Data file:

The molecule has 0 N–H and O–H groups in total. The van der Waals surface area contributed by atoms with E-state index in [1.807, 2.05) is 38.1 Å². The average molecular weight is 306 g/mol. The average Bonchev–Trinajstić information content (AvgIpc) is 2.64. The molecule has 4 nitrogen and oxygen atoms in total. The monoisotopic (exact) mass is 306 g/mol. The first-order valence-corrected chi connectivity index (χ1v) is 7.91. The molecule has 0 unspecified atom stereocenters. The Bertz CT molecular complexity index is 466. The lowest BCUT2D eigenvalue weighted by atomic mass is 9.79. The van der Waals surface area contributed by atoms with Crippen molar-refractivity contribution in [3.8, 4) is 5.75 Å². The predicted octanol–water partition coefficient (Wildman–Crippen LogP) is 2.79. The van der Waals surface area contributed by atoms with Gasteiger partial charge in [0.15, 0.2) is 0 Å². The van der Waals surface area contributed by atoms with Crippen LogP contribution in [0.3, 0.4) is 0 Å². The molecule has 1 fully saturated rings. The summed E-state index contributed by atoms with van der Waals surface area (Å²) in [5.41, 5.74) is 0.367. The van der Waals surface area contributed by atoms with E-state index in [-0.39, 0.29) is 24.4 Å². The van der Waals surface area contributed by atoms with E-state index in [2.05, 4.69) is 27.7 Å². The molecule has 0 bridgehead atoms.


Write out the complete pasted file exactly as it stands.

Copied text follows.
The molecule has 0 N–H and O–H groups in total. The van der Waals surface area contributed by atoms with E-state index in [1.807, 2.05) is 38.1 Å². The average molecular weight is 306 g/mol. The average Bonchev–Trinajstić information content (AvgIpc) is 2.64. The molecule has 4 nitrogen and oxygen atoms in total. The monoisotopic (exact) mass is 306 g/mol. The first-order valence-corrected chi connectivity index (χ1v) is 7.91. The molecule has 0 unspecified atom stereocenters. The Bertz CT molecular complexity index is 466. The lowest BCUT2D eigenvalue weighted by atomic mass is 9.79. The van der Waals surface area contributed by atoms with Crippen molar-refractivity contribution in [3.8, 4) is 5.75 Å². The predicted octanol–water partition coefficient (Wildman–Crippen LogP) is 2.79. The van der Waals surface area contributed by atoms with Gasteiger partial charge in [0.15, 0.2) is 0 Å². The van der Waals surface area contributed by atoms with Crippen LogP contribution in [0.3, 0.4) is 0 Å². The molecule has 1 fully saturated rings. The summed E-state index contributed by atoms with van der Waals surface area (Å²) in [5.41, 5.74) is 0.367. The van der Waals surface area contributed by atoms with E-state index in [-0.39, 0.29) is 24.4 Å². The van der Waals surface area contributed by atoms with E-state index in [2.05, 4.69) is 27.7 Å². The molecule has 0 bridgehead atoms.